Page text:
The US Department of Agriculture (USDA) has just published a new report on Myanmar feed consumption patterns and demand.
The agency estimates that livestock feed demand in that country this year will be about 3 MMT overall.
Feed represents about 70-75% of total production costs in that market, particularly in the broiler and layer farming sectors. The country’s poultry sector is the biggest consumer of animal feed, at around 70%, with the swine sector taking up around 25%. The rest of the demand comes from other sectors such as dairy, duck, and quail.
In Myanmar, around 45% of total livestock feed demand is for complete feed, 20% is for local home-mixed feed, and another 35% is for raw feed materials, noted the USDA.
Feed raw materials
The UDSA publicaton shows the major raw materials used for feed production in Myanmar are broken rice, yellow corn, wheat, rice bran, wheat bran, soybean meal, sunflower meal, bone meal, corn distiller’s dried grains with soluble (DDGS), oil cakes, and fishmeal.
Yellow corn, broken rice, by-product brans and fishmeal are produced locally.
Myanmar’s yellow corn production was around 2.25 MMT in MY 2017/18 but about 60% of total production is exported, primarily to China, said the analysts.
Due to particularly strong demand from China this year, there was a hike in yellow corn prices, resulting in local feed millers facing a shortage of supply and high prices:
“As an alternative, feed millers tried to import yellow corn from other countries, including the US. However, local corn traders and growers pressured the government to prevent such corn imports. The Ministry of Commerce agreed and refused to issue import permits for corn grains. When feed millers complained, the government and local producer groups suggested that they enter into contract farming arrangements with local farmers.”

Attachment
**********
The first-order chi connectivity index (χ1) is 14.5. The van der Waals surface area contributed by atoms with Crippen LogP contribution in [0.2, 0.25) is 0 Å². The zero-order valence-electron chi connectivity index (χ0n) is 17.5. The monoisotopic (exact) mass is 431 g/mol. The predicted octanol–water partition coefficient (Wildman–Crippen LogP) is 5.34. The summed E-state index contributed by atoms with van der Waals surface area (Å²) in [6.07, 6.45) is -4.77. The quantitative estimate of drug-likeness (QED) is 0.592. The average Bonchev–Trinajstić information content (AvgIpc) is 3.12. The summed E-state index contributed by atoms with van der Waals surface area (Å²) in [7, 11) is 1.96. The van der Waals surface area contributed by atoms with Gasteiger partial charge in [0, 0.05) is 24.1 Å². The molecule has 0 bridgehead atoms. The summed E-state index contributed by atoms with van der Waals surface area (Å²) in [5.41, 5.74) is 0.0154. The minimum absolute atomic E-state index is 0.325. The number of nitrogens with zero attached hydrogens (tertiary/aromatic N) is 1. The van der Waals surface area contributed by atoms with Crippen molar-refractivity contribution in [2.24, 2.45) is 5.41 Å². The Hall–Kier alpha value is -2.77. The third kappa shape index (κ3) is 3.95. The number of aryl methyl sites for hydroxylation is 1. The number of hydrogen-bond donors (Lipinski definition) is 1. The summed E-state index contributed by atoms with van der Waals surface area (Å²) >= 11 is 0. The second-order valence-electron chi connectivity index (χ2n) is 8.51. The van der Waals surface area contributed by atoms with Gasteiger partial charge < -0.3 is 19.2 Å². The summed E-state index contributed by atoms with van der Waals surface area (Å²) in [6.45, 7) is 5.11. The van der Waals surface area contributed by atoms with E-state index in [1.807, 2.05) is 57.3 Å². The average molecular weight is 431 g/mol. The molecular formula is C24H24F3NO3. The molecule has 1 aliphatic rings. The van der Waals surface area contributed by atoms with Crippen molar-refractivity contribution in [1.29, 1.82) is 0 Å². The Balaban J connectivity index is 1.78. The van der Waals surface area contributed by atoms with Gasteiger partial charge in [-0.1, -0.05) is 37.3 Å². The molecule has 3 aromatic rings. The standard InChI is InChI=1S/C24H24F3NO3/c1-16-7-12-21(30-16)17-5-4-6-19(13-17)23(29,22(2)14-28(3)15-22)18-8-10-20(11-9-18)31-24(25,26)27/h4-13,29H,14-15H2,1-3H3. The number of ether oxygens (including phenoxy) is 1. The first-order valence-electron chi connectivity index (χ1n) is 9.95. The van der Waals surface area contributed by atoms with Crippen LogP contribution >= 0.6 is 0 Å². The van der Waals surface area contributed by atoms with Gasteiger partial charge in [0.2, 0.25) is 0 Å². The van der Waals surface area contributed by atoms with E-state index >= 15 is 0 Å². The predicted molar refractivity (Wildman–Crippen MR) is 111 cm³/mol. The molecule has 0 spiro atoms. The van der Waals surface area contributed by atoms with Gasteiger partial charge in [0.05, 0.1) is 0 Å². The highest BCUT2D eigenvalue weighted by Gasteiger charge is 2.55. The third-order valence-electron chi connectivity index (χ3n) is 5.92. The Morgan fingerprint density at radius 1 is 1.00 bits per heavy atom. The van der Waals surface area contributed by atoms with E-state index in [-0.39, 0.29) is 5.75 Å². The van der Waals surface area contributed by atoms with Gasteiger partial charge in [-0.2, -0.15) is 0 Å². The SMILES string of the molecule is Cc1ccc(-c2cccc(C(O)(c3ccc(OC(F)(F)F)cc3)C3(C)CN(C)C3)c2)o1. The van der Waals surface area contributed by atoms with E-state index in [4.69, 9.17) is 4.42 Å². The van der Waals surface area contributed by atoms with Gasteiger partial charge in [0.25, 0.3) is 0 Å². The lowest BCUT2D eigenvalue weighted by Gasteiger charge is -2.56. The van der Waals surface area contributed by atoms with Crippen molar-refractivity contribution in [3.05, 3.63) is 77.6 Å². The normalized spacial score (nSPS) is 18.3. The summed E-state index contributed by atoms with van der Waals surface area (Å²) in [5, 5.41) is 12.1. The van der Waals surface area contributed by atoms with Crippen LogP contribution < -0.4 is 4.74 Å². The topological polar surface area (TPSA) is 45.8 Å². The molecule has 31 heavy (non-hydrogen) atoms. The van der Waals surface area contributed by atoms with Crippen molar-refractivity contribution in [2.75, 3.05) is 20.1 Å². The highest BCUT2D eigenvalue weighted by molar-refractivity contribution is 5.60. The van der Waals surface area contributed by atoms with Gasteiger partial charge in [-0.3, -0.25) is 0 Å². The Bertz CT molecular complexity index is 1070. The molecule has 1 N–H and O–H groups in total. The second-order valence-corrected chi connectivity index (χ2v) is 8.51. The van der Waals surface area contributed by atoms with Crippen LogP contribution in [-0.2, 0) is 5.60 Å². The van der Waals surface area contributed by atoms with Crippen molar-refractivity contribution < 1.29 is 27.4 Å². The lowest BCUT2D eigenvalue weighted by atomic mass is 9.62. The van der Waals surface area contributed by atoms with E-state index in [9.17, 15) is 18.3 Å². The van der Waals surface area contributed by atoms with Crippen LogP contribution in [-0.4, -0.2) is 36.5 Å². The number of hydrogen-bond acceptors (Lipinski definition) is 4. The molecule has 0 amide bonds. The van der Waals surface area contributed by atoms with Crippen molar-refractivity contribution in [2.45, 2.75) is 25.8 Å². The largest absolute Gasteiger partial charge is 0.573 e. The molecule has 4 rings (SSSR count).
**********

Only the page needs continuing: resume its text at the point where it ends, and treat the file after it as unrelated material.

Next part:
Feed millers, though, pointed out that there are not strict controls or regulations on contract farming, and there is no guarantee that farmers would put aside the agreed amount of corn for domestic feed use if Chinese buyers offer higher prices, added the USDA experts.
Myanmar currently only restricts whole corn grain imports. It allows imports of feed additives and other raw materials such as soybean meal, soybean grains, and feed wheat.
Imports of raw materials for animal feed are tax exempted, but need to receive an import recommendation from the Department of Agriculture and an import permit from the Ministry of Commerce, as per the USDA report.
Myanmar is importing soybean meal, DDGS, corn gluten, feed wheat, bone meal, and other protein source ingredients from the US, India, Paraguay, India, Brazil, Pakistan, Canada, Ukraine, Moldova, and Argentina.
“Trade sources report that the import of these types of feed ingredients has increased due to higher domestic prices for yellow corn and other oil cakes.”
Aqua feed trends
The USDA estimates that commercial aqua feed demand in Myanmar in 2018 will reach about 0.5 MMT.
The sector tends to have a feed conversion ratio (FCR) of 1.5-2.0, depending on feeding practices, said the authors. Less than 60% of fish farmers use scientifically formulated mesh, sinking pellets or floating pellets.
Most shrimp farms in Myanmar rely on imported pellet feed, according to the USDA. The country imported around 100,000 MT of aquaculture feed in 2017/18, with Thailand and Vietnam being the main suppliers.
There are about six large aqua feed mills in Myanmar - one of the largest local aqua feed mills is located in Yangon, with capacity of 450 MT/day.
Rice bran constitutes the largest portion of aqua feed, and protein comes from oilseed cakes such as groundnut, sesame, sunflower, cottonseed, aspergillus niger, rapeseed and soybean.
The USDA report, again citing trade sources, noted increasing raw feed prices are becoming a major challenge for aqua feed producers and fish farmers in that Asian market.
High level of foreign direct investment in feed sector
The feed sector is mainly led by foreign companies, which hold about a 60% share of domestic sales in Myanmar.
Some feed millers import inputs themselves and some buy through local importers. There are over 20 livestock feed concentrate and feed ingredient importers in the country, added the US agency.